Perfectionist. Workhorse. Talks too much. Asks too many questions. Showoff. Know it all.
The words that we use to describe ourselves, or hear ourselves described as by others, don’t always sound like compliments. In fact, for many people, they rarely do. As a strengths coach, I often work with clients who are shocked to be given a framework to see their talents as just that – talents. Instead, all too often, they have grown accustomed to diminishing, or even dismissing, their talents as a result of consistently heard messages that seem to paint a less than “talented” picture. This doesn’t surprise me. I used to see my own strengths in exactly the same light.
For years, I labeled myself as a chronic perfectionist. I choose the term chronic, because behind that self-proclaimed label were feelings not of pride in the meticulous way I approached tasks, giving 100% to my commitments, but an exhaustive excuse for running myself into emotional empty far too frequently. The more I used the term, the more I believed it was my dismal destiny. In a sense, it had become a self-fulfilling prophecy for me. Every time the word perfectionist came out of my mouth, the more I bought into the lie that it was “just the way I was.” The real problem with that, however, was that I believed that was a liability. I had lost sight of what I brought to a table because of my hard work ethic and tireless effort with which I approached tasks. I was seeing my Achiever talent as a liability, not as an asset.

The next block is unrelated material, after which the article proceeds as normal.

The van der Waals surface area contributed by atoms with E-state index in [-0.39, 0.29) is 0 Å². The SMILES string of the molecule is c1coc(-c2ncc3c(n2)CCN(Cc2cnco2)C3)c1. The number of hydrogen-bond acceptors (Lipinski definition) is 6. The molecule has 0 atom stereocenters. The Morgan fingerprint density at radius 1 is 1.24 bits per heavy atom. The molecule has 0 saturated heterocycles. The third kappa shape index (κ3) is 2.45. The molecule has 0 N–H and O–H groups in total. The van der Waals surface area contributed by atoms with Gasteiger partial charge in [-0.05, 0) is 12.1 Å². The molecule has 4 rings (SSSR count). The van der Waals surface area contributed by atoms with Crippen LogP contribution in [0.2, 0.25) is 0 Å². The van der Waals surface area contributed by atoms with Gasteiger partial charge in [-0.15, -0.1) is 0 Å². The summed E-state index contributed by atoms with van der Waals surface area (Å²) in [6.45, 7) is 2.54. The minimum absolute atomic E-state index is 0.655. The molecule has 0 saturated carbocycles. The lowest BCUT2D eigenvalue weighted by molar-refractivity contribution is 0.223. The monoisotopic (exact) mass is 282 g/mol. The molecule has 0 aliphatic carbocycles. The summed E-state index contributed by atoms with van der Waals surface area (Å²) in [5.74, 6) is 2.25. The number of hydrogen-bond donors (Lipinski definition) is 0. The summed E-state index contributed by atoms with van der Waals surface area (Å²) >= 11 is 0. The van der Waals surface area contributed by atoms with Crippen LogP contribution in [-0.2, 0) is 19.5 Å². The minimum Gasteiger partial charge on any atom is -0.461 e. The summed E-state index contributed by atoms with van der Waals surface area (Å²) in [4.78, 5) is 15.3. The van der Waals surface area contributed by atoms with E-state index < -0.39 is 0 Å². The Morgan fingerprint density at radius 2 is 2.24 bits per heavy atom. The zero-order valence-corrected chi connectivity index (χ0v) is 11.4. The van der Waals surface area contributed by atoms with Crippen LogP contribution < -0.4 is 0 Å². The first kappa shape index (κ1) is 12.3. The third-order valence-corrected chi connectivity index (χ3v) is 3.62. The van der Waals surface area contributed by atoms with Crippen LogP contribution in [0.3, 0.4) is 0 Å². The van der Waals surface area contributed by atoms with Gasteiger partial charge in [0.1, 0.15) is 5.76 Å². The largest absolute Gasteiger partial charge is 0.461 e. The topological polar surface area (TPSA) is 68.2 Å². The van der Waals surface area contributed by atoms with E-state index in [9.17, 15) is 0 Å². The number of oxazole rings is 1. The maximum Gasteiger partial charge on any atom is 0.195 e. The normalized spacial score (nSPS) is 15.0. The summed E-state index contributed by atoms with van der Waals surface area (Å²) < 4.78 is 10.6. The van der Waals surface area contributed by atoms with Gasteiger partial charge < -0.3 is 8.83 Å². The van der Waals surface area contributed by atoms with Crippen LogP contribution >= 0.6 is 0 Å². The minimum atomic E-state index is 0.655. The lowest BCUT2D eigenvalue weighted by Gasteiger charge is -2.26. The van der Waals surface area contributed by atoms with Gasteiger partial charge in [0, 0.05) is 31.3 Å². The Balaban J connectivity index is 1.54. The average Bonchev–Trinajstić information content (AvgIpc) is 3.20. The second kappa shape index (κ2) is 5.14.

Perhaps you too have altered your own perception of your talents. Maybe you’ve taken the Clifton StrengthsFinder assessment and after receiving your results, found yourself reading about “talents” which you’d never considered assets before. It’s time to change the message we bring to our organizations and teams. It’s time to be a champion for our own contributions. It’s time that we understand and harness the power of our unique talents, learning to manage them, by first seeing them as just that – talents – which are incredible assets to the world around us.
Gallup’s extensive research on strengths tells us that people who focus on using their strengths are three times as likely to report having an excellent quality of life and six times as likely to be engaged in their jobs. However, if we fail to recognize our talents and strengths as assets, we risk missing out on the power and edge we can bring to our roles, both professionally and personally. Over the last year or so, I have eliminated the word perfectionist from my vocabulary. Instead, I have replaced it with positive talent descriptors such as go-getter, hungry and independent. I have given myself permission to embrace what I have to offer my role, my organization, my clients, and my world. Give yourself permission to do the same. Stop seeing your unique contributions as liabilities, and begin seeing them as assets.
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